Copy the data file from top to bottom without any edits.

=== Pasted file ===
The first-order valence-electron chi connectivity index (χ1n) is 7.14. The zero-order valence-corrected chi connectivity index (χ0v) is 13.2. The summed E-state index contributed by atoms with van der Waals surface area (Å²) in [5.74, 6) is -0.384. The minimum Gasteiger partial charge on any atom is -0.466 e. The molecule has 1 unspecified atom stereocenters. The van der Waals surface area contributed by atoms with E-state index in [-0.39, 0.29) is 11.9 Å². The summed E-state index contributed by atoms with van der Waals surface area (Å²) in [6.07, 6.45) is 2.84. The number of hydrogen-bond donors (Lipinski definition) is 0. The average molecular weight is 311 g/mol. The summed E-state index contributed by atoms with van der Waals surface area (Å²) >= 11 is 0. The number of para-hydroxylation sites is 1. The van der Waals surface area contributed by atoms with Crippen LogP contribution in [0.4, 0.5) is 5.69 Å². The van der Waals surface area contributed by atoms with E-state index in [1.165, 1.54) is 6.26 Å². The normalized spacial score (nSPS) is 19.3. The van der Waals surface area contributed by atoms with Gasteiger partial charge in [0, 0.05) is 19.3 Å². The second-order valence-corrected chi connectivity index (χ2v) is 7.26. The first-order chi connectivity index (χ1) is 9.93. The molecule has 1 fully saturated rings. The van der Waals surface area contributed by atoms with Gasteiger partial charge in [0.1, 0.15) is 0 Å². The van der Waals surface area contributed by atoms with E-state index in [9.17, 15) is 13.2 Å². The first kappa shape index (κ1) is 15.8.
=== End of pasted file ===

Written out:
The first-order valence-electron chi connectivity index (χ1n) is 7.14. The zero-order valence-corrected chi connectivity index (χ0v) is 13.2. The summed E-state index contributed by atoms with van der Waals surface area (Å²) in [5.74, 6) is -0.384. The minimum Gasteiger partial charge on any atom is -0.466 e. The molecule has 1 unspecified atom stereocenters. The van der Waals surface area contributed by atoms with E-state index in [-0.39, 0.29) is 11.9 Å². The summed E-state index contributed by atoms with van der Waals surface area (Å²) in [6.07, 6.45) is 2.84. The number of hydrogen-bond donors (Lipinski definition) is 0. The average molecular weight is 311 g/mol. The summed E-state index contributed by atoms with van der Waals surface area (Å²) >= 11 is 0. The number of para-hydroxylation sites is 1. The van der Waals surface area contributed by atoms with Crippen LogP contribution in [0.4, 0.5) is 5.69 Å². The van der Waals surface area contributed by atoms with E-state index in [1.165, 1.54) is 6.26 Å². The normalized spacial score (nSPS) is 19.3. The van der Waals surface area contributed by atoms with Gasteiger partial charge in [0, 0.05) is 19.3 Å². The second-order valence-corrected chi connectivity index (χ2v) is 7.26. The first-order chi connectivity index (χ1) is 9.93. The molecule has 1 fully saturated rings. The van der Waals surface area contributed by atoms with Gasteiger partial charge in [0.1, 0.15) is 0 Å². The van der Waals surface area contributed by atoms with E-state index in [9.17, 15) is 13.2 Å². The first kappa shape index (κ1) is 15.8.